In 1959 Essex Green, Inc. constructed the Essex Green Shopping Plaza on part of the land acquired from Ridge Holding Company. On September 8, 1959 Arnold Constable as tenant, entered into a lease with Essex Green, Inc. as

landlord, for a portion of the shopping center premises for use as a department store and/or specialty store. The lease was executed on behalf of Essex Green, Inc. by its president, Sol G Atlas, then a leading developer of shopping centers. The lease is for a term of 25 years with three 10-year renewal options and a rental based upon a percentage of the tenant's gross annual volume of business. However, after the first five years of the term there is a guaranteed minimum annual rental based upon the average rent paid during the first five years.

Paragraph 27 (b) of the lease provides that:

"Landlord and Sol G. Atlas and William Doelger shall not directly or indirectly construct or own or operate or control or have a controlling interest in any shopping center and further agree not to lease to any of the stores as shown in Paragraph 51 herein within a radius of five (5) miles from the premises during the term of this lease or any extension or renewal thereof."

Paragraph 51 of the lease states that:

"Provided the Tenant is not in default of the payment of the fixed annual minimum rental, Landlord will not, without the prior written consent of Tenant, lease or permit the occupancy of any portion of the Shopping Center for any store to be used, occupied, operated or managed, directly or indirectly, by the following persons, firms or corporations, or any parent, subsidiary or affiliate thereof: S. Klein of Union Square, New York, N.Y., May's of Fulton Street, Brooklyn, N.Y., Ohrbach's of 34th Street, New York, N.Y., Lane's of 14th Street, New York, N.Y., Alexander's of Fordham Road and Grand Concourse, Bronx, N.Y., E.J. Korvette of New York, N.Y., Master's, Inc. of New York, N.Y., Strauss Stores Corp., Modell's, Vim or Davega of New York, Inc., or any other discount-house type of retail business. Landlord shall not without Tenant's prior consent lease or permit the occupancy of any portion of the Shopping Center by any competing department or specialty store."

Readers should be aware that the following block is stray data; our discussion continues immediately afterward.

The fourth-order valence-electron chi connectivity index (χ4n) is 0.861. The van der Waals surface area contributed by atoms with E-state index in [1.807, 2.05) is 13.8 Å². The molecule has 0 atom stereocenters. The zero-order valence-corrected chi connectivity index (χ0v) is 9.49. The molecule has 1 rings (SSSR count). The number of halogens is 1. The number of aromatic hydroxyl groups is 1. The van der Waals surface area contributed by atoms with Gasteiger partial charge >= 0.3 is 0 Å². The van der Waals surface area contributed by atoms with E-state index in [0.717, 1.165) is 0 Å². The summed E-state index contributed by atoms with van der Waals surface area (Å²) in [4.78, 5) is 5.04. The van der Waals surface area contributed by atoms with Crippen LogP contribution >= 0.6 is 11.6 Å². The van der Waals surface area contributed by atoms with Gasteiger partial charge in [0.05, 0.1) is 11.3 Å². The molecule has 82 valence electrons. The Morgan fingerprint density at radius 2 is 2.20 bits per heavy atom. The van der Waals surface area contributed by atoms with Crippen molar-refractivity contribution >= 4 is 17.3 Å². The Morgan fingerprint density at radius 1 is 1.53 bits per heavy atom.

A "short form" of lease including the foregoing restrictions was duly recorded in the Essex County Register's Office and constitutes constructive notice to Alexander's and Exander. Cwiakala v. Giunta, 23 N.J. Super. 261 (Ch. Div. 1952).

In 1961 Essex Green, Inc. sold a 40-acre tract upon which the shopping center is constructed to Essex Green Freeway,

Inc., which in turn conveyed it to Essex Green Property Plaza Associates ("Associates") the present owner. Essex Green, Inc. retained title to an eight-acre tract north of and immediately adjacent to this tract. Approximately one-half an acre of this parcel has been taken by the State for highway purposes.